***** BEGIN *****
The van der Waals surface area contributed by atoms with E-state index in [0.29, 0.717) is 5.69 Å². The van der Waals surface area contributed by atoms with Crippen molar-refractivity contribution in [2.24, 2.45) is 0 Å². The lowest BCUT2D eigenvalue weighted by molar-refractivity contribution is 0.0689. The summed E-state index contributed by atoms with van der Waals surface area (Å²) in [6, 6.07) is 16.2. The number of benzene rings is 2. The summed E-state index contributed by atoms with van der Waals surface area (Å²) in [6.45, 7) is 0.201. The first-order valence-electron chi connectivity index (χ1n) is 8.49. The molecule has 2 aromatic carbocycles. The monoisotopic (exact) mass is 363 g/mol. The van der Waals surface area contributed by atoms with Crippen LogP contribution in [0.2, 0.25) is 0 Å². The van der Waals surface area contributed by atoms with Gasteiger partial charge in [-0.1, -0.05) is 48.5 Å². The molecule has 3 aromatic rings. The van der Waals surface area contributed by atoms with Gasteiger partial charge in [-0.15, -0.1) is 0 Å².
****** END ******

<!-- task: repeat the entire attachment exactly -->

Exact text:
The van der Waals surface area contributed by atoms with E-state index in [0.29, 0.717) is 5.69 Å². The van der Waals surface area contributed by atoms with Crippen molar-refractivity contribution in [2.24, 2.45) is 0 Å². The lowest BCUT2D eigenvalue weighted by molar-refractivity contribution is 0.0689. The summed E-state index contributed by atoms with van der Waals surface area (Å²) in [6, 6.07) is 16.2. The number of benzene rings is 2. The summed E-state index contributed by atoms with van der Waals surface area (Å²) in [6.45, 7) is 0.201. The first-order valence-electron chi connectivity index (χ1n) is 8.49. The molecule has 2 aromatic carbocycles. The monoisotopic (exact) mass is 363 g/mol. The van der Waals surface area contributed by atoms with Crippen LogP contribution in [0.2, 0.25) is 0 Å². The van der Waals surface area contributed by atoms with Gasteiger partial charge in [-0.1, -0.05) is 48.5 Å². The molecule has 3 aromatic rings. The van der Waals surface area contributed by atoms with Gasteiger partial charge in [-0.15, -0.1) is 0 Å².